Wednesday

Dec. 22, 1999

Another Spring

by Kenneth Rexroth

Broadcast Date: WEDNESDAY: December 22, 1999

Poem: "Another Spring" by Kenneth Rexroth from his Collected Shorter Poems published by New Directions.

The Winter Solstice began today at 2:44 a.m. Eastern Time—the longest night of the year, marking the official beginning of winter. (In our Northern Hemisphere the sunrise and sunset points on the horizon are now at the most southern points of the year.) Winter was regarded in ancient times as a period of crisis, during which the deities of the upper world struggled against the spirits of chaos and evil to bring back light, warmth, and fertility.

Itís the birthday of poet and translator Kenneth Rexroth, born in South Bend, Indiana (1905). When he was 10, his mother was told her tuberculosis would let her live just another 2 months; he went along with her to buy her coffin, and was with her when she died. Three years later, his father died. The boy grew up in a tough part of Chicago, but had a rich artistic life. He discussed literature and politics at a salon of freethinkers often attended by Clarence Darrow and Sherwood Anderson, then became part-owner of a tearoom called the Green Mask Club, where Countee Cullen, Carl Sandburg and Langston Hughes read their poetry, and where jazz was played—and where, one night when radical talk and marijuana were circulating freely, he was arrested. After his release from jail, still in his teens, he fell in love with a social worker who was 10 years his senior, and followed her East to Smith College, then on to Greenwich Village. He taught himself Greek, read Plato and other classics, began translating Sappho—and then, with a Japanese primer, translated Oriental poetry. He traveled west, spoke for the Wobblies (International Workers of the World), and worked for the Forest Service in Washington State. An early backer of the Beat movement, he wrote poems that at first were heavily influenced by Surrealism but later grew shorter and tighter in form. He translated from Japanese, Chinese, Greek, Latin, and Spanish; his own collections include Bird in the Bush (1959), Assays (1962), and With Eye and Ear (1970).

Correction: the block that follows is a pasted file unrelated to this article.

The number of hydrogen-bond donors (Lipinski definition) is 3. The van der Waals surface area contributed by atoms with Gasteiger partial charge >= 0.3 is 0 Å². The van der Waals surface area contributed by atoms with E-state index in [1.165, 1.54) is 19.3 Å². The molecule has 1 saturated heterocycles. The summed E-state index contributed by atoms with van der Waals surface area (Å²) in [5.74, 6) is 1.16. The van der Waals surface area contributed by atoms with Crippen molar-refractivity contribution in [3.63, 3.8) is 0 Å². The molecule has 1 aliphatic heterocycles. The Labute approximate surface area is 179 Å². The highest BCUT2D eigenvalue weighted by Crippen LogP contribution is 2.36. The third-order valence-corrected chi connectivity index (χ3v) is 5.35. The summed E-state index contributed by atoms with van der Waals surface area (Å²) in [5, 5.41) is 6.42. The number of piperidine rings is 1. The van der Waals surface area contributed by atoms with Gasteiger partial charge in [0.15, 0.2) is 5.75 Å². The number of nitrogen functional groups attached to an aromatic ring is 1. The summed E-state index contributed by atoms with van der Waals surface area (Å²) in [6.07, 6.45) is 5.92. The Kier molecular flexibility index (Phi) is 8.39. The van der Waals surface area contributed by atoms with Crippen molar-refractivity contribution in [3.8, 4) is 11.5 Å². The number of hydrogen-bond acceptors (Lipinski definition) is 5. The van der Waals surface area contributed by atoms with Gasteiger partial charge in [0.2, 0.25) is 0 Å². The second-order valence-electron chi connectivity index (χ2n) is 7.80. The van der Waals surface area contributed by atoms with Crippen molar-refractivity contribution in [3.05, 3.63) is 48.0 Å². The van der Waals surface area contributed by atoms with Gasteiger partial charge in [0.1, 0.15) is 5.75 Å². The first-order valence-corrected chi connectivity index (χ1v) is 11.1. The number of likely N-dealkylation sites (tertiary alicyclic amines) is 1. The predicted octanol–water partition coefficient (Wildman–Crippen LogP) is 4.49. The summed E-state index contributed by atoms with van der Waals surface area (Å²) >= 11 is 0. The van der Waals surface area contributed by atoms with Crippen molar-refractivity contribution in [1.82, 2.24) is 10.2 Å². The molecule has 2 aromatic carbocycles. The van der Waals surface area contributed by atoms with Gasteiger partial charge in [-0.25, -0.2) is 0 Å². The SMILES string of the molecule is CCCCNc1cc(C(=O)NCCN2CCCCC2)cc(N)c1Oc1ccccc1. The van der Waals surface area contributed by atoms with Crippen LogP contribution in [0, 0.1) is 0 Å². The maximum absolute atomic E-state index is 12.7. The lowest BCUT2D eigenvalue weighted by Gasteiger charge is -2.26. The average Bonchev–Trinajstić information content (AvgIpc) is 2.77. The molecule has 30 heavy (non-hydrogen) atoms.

Itís the birthday of American poet Edwin Arlington Robinson, born in Head Tide, Maine (1869)—who wrote short dramatic poems describing the people in a small New England village, ĎTilbury Town,í very like the place where he grew up. His best known poems are "Richard Cory," "Miniver Cheevy," and "For a Dead Lady."

Itís the birthday of composer Giacomo Puccini [JAH-kuh-mo poo-CHEE-nee], born in Lucca [LOO-kah], Tuscany (1858). In Pucciniís 4 greatest operas a moving love story unfolds—always focusing on the female lead, and always ending tragically. These are La Boheme (1896), Tosca (1900), Madame Butterfly (1904), and Turandot [TOOR-nn-dot] (left incomplete at his death in 1924).

In 1849 on this day, 28-year-old Fyodor Dostoyevsky, who had been sentenced to death for belonging to a radical discussion group, was marched outside his jail cell to be shot—and then, at the last moment, was told his sentence had been commuted to hard labor in Siberia, where he would remain for 10 years. He described it all in his novel The House of the Dead (1862).

Be well, do good work, and keep in touch.®

 









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